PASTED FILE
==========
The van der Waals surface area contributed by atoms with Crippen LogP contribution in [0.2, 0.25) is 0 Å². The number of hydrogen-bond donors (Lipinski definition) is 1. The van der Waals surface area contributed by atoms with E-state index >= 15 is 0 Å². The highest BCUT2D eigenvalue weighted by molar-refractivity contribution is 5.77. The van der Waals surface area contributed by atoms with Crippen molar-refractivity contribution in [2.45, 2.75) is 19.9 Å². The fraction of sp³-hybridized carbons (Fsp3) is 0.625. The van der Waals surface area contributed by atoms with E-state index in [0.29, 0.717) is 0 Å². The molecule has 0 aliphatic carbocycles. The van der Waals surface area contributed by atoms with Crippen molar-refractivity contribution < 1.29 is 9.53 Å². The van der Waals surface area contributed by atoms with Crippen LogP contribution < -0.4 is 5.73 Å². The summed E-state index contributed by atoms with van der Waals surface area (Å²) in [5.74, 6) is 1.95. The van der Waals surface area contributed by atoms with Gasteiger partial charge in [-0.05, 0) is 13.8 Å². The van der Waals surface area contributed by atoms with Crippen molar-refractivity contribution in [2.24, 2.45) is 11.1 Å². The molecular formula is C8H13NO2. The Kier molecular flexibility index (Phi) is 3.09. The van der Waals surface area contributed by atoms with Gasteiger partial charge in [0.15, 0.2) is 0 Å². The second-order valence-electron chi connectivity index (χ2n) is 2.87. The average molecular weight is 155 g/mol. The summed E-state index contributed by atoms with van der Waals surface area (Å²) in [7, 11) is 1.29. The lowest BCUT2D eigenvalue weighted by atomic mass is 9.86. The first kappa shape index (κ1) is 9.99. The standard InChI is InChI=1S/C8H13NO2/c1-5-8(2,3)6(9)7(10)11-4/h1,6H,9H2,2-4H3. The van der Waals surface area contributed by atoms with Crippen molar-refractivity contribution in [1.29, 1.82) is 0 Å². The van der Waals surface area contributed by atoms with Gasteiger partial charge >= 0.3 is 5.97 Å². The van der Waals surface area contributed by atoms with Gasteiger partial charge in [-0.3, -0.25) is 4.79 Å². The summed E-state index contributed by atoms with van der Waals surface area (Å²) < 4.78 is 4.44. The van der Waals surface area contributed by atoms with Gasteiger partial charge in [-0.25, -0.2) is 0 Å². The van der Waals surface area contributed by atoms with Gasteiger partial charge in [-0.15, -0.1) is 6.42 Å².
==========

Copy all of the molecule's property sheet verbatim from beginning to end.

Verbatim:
The van der Waals surface area contributed by atoms with Crippen LogP contribution in [0.2, 0.25) is 0 Å². The number of hydrogen-bond donors (Lipinski definition) is 1. The van der Waals surface area contributed by atoms with E-state index >= 15 is 0 Å². The highest BCUT2D eigenvalue weighted by molar-refractivity contribution is 5.77. The van der Waals surface area contributed by atoms with Crippen molar-refractivity contribution in [2.45, 2.75) is 19.9 Å². The fraction of sp³-hybridized carbons (Fsp3) is 0.625. The van der Waals surface area contributed by atoms with E-state index in [0.29, 0.717) is 0 Å². The molecule has 0 aliphatic carbocycles. The van der Waals surface area contributed by atoms with Crippen molar-refractivity contribution < 1.29 is 9.53 Å². The van der Waals surface area contributed by atoms with Crippen LogP contribution < -0.4 is 5.73 Å². The summed E-state index contributed by atoms with van der Waals surface area (Å²) in [5.74, 6) is 1.95. The van der Waals surface area contributed by atoms with Gasteiger partial charge in [-0.05, 0) is 13.8 Å². The van der Waals surface area contributed by atoms with Crippen molar-refractivity contribution in [2.24, 2.45) is 11.1 Å². The molecular formula is C8H13NO2. The Kier molecular flexibility index (Phi) is 3.09. The van der Waals surface area contributed by atoms with Gasteiger partial charge in [0.15, 0.2) is 0 Å². The second-order valence-electron chi connectivity index (χ2n) is 2.87. The average molecular weight is 155 g/mol. The summed E-state index contributed by atoms with van der Waals surface area (Å²) in [7, 11) is 1.29. The lowest BCUT2D eigenvalue weighted by atomic mass is 9.86. The first kappa shape index (κ1) is 9.99. The standard InChI is InChI=1S/C8H13NO2/c1-5-8(2,3)6(9)7(10)11-4/h1,6H,9H2,2-4H3. The van der Waals surface area contributed by atoms with Crippen molar-refractivity contribution in [1.29, 1.82) is 0 Å². The van der Waals surface area contributed by atoms with Gasteiger partial charge >= 0.3 is 5.97 Å². The van der Waals surface area contributed by atoms with Gasteiger partial charge in [-0.3, -0.25) is 4.79 Å². The summed E-state index contributed by atoms with van der Waals surface area (Å²) < 4.78 is 4.44. The van der Waals surface area contributed by atoms with Gasteiger partial charge in [-0.25, -0.2) is 0 Å². The van der Waals surface area contributed by atoms with Gasteiger partial charge in [-0.15, -0.1) is 6.42 Å².